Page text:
As soon as I read about the albatrosses in the Times, I thought of my big sister. Natasha.
“Natasha—albatross ty nasha,” Aunt Lyuba would sing in the communal kitchen, slinging blobs of wheat porridge into my bowl with the cornflower border. Each time she’d shuffle the bowl from the stove over to Natasha-and-my table, her felt slippers would catch on the peeling linoleum floor, and I’d worry about my breakfast. But Aunt Lyuba never slipped.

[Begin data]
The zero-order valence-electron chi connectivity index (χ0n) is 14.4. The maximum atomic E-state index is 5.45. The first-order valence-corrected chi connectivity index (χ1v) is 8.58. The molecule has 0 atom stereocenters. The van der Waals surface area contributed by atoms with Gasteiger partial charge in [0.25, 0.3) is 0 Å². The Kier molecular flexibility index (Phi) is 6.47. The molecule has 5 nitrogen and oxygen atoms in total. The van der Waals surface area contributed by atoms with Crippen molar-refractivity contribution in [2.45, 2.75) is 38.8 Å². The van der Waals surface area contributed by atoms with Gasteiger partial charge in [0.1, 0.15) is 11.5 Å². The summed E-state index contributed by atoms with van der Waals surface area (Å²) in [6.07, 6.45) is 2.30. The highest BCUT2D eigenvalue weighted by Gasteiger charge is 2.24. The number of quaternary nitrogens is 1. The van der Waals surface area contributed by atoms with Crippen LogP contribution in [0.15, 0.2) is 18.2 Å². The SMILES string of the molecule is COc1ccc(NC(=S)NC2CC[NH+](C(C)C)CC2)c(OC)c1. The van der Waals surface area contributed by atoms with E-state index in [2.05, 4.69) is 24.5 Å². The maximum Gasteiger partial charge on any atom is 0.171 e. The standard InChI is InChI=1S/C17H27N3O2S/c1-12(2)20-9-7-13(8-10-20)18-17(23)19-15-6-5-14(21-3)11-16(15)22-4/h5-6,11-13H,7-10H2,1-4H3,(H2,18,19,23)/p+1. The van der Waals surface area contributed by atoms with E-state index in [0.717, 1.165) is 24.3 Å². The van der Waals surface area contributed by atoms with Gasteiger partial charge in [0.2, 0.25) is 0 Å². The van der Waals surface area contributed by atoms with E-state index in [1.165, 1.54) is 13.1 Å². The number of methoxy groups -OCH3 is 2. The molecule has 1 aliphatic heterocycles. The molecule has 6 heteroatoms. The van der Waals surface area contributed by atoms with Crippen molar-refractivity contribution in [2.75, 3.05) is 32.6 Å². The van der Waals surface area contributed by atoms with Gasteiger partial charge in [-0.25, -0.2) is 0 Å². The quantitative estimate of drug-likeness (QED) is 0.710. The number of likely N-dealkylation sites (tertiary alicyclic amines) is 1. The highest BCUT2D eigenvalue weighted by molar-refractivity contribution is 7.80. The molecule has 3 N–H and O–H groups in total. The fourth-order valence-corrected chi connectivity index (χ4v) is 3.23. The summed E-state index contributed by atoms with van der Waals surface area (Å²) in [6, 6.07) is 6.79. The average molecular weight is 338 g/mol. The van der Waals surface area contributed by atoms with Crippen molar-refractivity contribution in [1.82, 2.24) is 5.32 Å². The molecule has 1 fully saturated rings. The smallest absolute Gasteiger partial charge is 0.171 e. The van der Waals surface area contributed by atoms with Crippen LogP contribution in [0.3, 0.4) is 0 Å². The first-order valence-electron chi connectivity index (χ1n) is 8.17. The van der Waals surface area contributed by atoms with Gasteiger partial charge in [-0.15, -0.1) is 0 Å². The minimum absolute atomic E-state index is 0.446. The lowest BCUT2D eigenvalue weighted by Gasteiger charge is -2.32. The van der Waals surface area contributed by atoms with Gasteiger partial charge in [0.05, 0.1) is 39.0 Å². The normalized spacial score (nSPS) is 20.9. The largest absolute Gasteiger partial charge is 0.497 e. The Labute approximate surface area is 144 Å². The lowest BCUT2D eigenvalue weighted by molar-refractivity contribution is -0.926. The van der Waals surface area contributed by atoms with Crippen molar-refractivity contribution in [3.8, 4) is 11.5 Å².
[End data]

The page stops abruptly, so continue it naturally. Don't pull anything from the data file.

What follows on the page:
At an artists’ collective near the Polish border about an hour from Berlin, I’d been taking a break from translating texts into English, a task I once enjoyed but was beginning to resent, as I was beginning to feel invisible—or was it burnt out?—in any case, I was glad to get away for a few days: it was my first vacation since I-don’t-know-when, and I’d begun to feel my soul was spent. Over lunch on my last day there, a woman from Seoul who went by the nickname Hae—a transliteration of the word “sun” in Korean, she said—asked what the word in German was for “soul.” Actually, the woman sitting next to her asked, but the woman sitting next to Hae came from Spain and was shy about her English, so when she directed the question at me I heard the word as “sol”—we’d spent the week speaking both Spanish and English—and said, in reply, “Sonne.”